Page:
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I'm have a bash script that I use to manipulate files on a computation cluster.

The files I am trying to manipulate are of the format:

beadSize=6.25
minBoxSize=2.2
lipids=1200
chargedLipids=60
cations=0
HEAD=0
CHEAD=-2
BODY=2
TAIL=3
ION=-1
RHO_BODY=10
RHO_TAIL=14
tol=1e-10
lb=7.1
FTsize=8
ROUNDS=1000000
ftROUNDS=10
wROUNDS=1000
dt=0.01
alpha=1
transSize=0.15
transSizeZ=0.0
ionsTransSize=2.8
ionsTransSizeZ=2.8
rotateSize=0.18
volSize=8
modSize=0.0
forceFactor=2
kappaCV=0
sysSize=26
zSize=300
iVal=1
split=0
randSeed=580

I call a function inside a loop:

for per in $(seq 70 -5 5); do
    for seed in {580..583}; do
        for c in {"fs","fd","bfs","bfd"}; do
            let count=$count+1
            startJob $per $seed $c $count
        done
    done
done

and the lines I use to manipulate:

  let n=$1*12
  echo $n
  cat trm.dat | sed '/memFile*/d' | sed '/rStart*/d' | sed '/test*/d'| sed 's/modSize=[0-9.]*/modSize=0.0/' | sed 's/chachargedLipids=[0-9]*/chargedLipids="$n"/' | grep char #> propFile.dat 

for $per=15, for example, I expect $n==180. However when I run the script I see:

180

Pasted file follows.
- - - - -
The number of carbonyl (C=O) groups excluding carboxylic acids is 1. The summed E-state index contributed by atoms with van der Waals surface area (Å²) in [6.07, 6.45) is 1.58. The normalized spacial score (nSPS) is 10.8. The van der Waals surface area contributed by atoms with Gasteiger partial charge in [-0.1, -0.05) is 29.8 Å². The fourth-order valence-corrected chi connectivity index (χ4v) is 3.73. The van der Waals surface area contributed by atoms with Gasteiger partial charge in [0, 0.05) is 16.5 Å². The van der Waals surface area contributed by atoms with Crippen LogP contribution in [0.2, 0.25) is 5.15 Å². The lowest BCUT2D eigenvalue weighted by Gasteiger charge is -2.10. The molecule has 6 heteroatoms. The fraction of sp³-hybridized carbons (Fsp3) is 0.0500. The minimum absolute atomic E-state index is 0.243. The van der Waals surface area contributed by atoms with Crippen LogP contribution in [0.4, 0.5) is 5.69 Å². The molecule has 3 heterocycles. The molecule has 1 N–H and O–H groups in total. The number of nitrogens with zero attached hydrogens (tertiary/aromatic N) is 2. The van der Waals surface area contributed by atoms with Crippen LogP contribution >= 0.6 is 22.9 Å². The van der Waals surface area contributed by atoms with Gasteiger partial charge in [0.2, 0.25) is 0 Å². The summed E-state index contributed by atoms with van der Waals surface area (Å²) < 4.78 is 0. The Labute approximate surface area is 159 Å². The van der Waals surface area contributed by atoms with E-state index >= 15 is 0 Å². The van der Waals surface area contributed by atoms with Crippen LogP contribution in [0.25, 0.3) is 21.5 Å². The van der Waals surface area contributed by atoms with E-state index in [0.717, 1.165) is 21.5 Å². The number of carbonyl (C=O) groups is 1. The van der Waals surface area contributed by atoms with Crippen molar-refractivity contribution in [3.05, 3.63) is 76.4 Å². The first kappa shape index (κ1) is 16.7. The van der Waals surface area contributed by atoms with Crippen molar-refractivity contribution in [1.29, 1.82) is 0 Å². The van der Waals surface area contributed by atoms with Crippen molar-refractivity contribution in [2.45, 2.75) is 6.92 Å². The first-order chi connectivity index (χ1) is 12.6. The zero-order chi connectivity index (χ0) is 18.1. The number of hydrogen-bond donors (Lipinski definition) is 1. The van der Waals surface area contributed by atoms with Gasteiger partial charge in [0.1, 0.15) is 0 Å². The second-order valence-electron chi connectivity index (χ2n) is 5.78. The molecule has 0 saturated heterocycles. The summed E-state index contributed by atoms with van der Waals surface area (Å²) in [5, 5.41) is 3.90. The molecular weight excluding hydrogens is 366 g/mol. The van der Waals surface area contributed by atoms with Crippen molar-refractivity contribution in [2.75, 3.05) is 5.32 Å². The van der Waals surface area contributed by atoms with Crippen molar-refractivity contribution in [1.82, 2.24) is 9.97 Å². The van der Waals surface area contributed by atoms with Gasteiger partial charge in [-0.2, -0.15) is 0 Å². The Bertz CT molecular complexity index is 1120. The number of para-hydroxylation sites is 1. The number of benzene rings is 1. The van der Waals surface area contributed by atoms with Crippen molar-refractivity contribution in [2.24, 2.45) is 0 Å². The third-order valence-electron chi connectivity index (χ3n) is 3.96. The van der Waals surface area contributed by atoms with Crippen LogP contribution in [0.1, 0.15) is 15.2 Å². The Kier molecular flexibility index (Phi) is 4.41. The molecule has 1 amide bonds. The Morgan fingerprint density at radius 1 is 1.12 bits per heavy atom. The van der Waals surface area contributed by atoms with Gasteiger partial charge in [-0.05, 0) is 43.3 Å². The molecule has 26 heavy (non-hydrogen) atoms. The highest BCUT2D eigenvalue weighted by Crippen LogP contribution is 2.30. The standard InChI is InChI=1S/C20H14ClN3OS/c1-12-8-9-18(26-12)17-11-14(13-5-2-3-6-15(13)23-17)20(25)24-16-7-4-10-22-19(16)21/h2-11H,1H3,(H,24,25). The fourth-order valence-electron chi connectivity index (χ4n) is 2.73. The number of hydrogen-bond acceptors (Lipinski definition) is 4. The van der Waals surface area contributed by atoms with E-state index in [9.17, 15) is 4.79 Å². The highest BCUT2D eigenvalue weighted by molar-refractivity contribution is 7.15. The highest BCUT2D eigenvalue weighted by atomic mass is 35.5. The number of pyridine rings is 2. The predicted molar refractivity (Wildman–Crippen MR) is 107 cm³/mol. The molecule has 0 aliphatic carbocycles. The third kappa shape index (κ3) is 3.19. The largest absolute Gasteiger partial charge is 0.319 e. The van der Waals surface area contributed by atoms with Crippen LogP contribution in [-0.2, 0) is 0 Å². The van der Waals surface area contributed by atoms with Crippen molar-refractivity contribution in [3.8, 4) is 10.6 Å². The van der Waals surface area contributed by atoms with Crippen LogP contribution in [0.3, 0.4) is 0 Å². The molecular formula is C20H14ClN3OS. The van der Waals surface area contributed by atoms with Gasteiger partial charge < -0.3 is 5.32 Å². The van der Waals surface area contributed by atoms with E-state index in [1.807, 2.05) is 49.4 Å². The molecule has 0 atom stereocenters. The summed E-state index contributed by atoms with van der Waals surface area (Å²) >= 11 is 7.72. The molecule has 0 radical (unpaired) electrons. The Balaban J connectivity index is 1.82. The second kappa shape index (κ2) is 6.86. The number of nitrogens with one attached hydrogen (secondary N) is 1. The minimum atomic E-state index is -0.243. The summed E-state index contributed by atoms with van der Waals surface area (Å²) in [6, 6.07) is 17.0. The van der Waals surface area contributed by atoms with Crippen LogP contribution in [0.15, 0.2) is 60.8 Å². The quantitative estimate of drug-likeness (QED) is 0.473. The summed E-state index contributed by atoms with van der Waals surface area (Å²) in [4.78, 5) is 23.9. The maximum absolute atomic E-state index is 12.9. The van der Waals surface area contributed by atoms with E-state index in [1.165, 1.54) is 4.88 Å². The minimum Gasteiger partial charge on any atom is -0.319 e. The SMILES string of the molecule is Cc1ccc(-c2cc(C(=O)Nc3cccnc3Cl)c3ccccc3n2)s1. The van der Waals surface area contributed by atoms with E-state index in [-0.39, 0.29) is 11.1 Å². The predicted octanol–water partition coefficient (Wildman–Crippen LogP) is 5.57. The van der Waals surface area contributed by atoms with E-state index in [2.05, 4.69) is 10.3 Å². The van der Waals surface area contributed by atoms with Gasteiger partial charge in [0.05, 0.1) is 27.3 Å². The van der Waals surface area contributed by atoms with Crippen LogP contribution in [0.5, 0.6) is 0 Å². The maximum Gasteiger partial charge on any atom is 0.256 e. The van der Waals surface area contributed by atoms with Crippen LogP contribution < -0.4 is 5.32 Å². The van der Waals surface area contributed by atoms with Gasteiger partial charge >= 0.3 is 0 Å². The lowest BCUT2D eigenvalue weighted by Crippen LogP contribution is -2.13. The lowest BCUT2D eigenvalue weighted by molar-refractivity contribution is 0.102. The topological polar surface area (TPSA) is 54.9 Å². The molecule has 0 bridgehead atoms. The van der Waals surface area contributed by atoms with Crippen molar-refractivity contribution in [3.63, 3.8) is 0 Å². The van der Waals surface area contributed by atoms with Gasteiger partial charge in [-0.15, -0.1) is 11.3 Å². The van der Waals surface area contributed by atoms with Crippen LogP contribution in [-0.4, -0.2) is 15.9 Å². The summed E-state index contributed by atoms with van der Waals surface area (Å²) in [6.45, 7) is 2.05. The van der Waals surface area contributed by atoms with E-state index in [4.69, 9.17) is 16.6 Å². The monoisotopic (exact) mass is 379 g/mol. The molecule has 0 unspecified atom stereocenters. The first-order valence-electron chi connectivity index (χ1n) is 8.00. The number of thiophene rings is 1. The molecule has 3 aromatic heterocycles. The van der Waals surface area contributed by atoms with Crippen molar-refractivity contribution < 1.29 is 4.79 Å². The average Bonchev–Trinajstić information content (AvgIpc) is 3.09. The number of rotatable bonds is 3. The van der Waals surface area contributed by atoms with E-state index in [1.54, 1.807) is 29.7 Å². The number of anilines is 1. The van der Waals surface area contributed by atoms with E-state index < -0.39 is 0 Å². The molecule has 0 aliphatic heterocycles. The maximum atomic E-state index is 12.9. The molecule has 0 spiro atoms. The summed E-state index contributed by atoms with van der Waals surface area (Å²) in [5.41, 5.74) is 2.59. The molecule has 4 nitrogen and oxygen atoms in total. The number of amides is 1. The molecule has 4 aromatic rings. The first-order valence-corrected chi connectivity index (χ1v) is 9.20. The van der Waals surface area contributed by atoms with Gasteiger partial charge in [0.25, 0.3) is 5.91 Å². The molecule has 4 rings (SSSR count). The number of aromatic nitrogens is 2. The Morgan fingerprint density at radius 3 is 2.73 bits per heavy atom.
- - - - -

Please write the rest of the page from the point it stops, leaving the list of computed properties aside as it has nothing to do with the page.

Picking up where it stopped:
chargedLipids=120

What am I doing wrong?

Note I have also tried to use:

sed "s/chachargedLipids=[0-9]*/chargedLipids=$n/"

With the same result.

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1  
The command line ends with a ... comment. You have to quote the "#": ... |grep char \#. Do you really have a file named '#'? Shouldn't this be just grep -v \# or something? –  fork0 Jul 18 '12 at 11:47
    
I think you should strip down the question, this is somewhat complicated and most of it does not relate to sed –  perreal Jul 18 '12 at 11:51

1 Answer 1

up vote 3 down vote accepted

chacharged != charged, and the final sed is doing nothing. With single quotes, you would expect to see the literal text chargedLipids="$n" in your output if a replacement was being made.

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